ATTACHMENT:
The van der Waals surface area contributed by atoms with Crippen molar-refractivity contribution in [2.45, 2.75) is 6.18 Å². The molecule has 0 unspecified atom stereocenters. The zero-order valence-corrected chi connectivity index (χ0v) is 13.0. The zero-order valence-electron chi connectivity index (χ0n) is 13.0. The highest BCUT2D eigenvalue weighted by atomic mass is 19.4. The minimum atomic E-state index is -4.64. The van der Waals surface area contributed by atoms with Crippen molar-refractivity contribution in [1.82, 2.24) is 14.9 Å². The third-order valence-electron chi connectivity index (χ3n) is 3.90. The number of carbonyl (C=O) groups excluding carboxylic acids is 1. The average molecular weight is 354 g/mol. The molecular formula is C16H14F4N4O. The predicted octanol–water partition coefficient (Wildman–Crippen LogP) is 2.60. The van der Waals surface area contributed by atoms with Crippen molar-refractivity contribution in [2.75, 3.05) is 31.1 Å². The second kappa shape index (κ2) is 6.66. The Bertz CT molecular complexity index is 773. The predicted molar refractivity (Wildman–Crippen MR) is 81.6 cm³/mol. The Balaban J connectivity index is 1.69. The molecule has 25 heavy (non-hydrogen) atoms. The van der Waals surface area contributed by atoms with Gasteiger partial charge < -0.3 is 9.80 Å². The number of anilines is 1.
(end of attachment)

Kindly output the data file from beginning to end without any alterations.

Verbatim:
The van der Waals surface area contributed by atoms with Crippen molar-refractivity contribution in [2.45, 2.75) is 6.18 Å². The molecule has 0 unspecified atom stereocenters. The zero-order valence-corrected chi connectivity index (χ0v) is 13.0. The zero-order valence-electron chi connectivity index (χ0n) is 13.0. The highest BCUT2D eigenvalue weighted by atomic mass is 19.4. The minimum atomic E-state index is -4.64. The van der Waals surface area contributed by atoms with Crippen molar-refractivity contribution in [1.82, 2.24) is 14.9 Å². The third-order valence-electron chi connectivity index (χ3n) is 3.90. The number of carbonyl (C=O) groups excluding carboxylic acids is 1. The average molecular weight is 354 g/mol. The molecular formula is C16H14F4N4O. The predicted octanol–water partition coefficient (Wildman–Crippen LogP) is 2.60. The van der Waals surface area contributed by atoms with Crippen molar-refractivity contribution in [2.75, 3.05) is 31.1 Å². The second kappa shape index (κ2) is 6.66. The Bertz CT molecular complexity index is 773. The predicted molar refractivity (Wildman–Crippen MR) is 81.6 cm³/mol. The Balaban J connectivity index is 1.69. The molecule has 25 heavy (non-hydrogen) atoms. The van der Waals surface area contributed by atoms with Gasteiger partial charge < -0.3 is 9.80 Å². The number of anilines is 1.